Again, the nature of an "instruction" is left entirely up to the minister responsible (see section 10.3(1)(a)). So the Cons are once again setting the stage for discrimination by ethnicity, nationality or religion - or even based on criteria designed to filter out anybody who's not likely to prove a Con voter. (Or to be about as generous as possible, we can expect the few people who receive invitations to be those singled out and pushed for by the business community - again turning the immigration system into nothing more than a means of hand-picking a few corporate cronies or easily-exploited workers while locking the door to everybody else.)

And this time, the Cons aren't merely backing that discrimination up with a refusal to process existing applications, but with an explicit declaration any effort to become a permanent Canadian resident to is illegitimate in the first place. Which means it's well worth asking whether "don't call us, we'll call you if an employer tells us" properly reflects our attitude toward people who want to contribute to Canada's future.

[Edit: fixed wording.]

Monday, October 28, 2013

Monday Morning Links

Assorted content to start your week.

- Frances Russell discusses the dangers of Stephen Harper's authoritarian democracy. And Michael Harris takes note of Harper's decision to mete out career executions to his own Senate appointees based on exactly the same evidence he once declared to be fully exculpatory.

- Dan Moutal points out Mike Tobis' spectrum of positions on climate change as compared to how the issue is covered. And in a related story that doesn't tend to receive anywhere near an appropriate amount of attention, CBC documents over a thousand Canadian pipeline safety incidents over the past 10 years, while looking to crowdsource the details.

- Chris Aylward comments on the Cons' decision to make federal workplaces less safe.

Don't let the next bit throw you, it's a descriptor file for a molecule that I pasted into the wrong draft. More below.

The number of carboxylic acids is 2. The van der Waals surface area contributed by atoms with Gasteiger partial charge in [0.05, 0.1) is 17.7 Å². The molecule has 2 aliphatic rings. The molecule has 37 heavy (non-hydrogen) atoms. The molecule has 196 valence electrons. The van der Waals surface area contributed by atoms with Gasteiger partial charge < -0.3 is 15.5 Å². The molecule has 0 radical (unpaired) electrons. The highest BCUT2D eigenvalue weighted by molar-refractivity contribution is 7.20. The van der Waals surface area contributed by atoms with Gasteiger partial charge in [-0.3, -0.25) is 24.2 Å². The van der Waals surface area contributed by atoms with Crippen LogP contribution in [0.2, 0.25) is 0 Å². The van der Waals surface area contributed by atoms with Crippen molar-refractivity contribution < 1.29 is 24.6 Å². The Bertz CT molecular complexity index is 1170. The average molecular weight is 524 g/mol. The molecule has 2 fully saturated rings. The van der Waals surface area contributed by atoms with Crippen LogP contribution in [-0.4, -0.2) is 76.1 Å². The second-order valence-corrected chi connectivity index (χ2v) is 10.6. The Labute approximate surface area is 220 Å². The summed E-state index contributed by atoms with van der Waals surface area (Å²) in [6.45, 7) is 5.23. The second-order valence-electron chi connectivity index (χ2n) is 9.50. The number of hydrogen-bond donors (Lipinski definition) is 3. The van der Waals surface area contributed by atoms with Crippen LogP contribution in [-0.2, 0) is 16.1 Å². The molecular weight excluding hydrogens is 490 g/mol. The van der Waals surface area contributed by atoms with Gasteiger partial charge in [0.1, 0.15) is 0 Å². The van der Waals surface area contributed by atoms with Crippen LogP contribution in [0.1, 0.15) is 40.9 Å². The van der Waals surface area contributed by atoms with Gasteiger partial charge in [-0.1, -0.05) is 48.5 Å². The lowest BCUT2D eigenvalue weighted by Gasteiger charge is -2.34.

- Ian Welsh laments the relative failure of the progressive blog movement to achieve its potential to influence the broader political scene. But I'll note that a couple of additional factors seem to deserve mention: a tendency for progressives to be less oriented than conservatives toward taking the word of elite gatekeepers rather than preferring peer-to-peer communication in the first place, combined with the availability of more opportunities to bypass gatekeepers through social media at the same time that the Democrats were ideally positioned to build popular support.

- Finally, the Broadbent Institute's newly-launched PressProgress looks to be a must-read source for both original coverage of Canadian politics, and a thorough roundup of progressive content.

[Edit: fixed wording.]

Sunday, October 27, 2013

Sunday Morning Links

This and that for your Sunday reading.

- Andrew Nikiforuk writes that air quality in Alberta's Upgrader Alley may be among the worst in North America, including dangerous concentrations of cancer-causing chemicals. And Danny Harvey points out that the planet as a whole stands to be damaged by excessive tar sands development which is utterly incompatible with meaningful action to combat climate change.

- Andrew Jackson discusses how preferential tax treatment of stock options both exacerbates inequality and warps incentives for big business: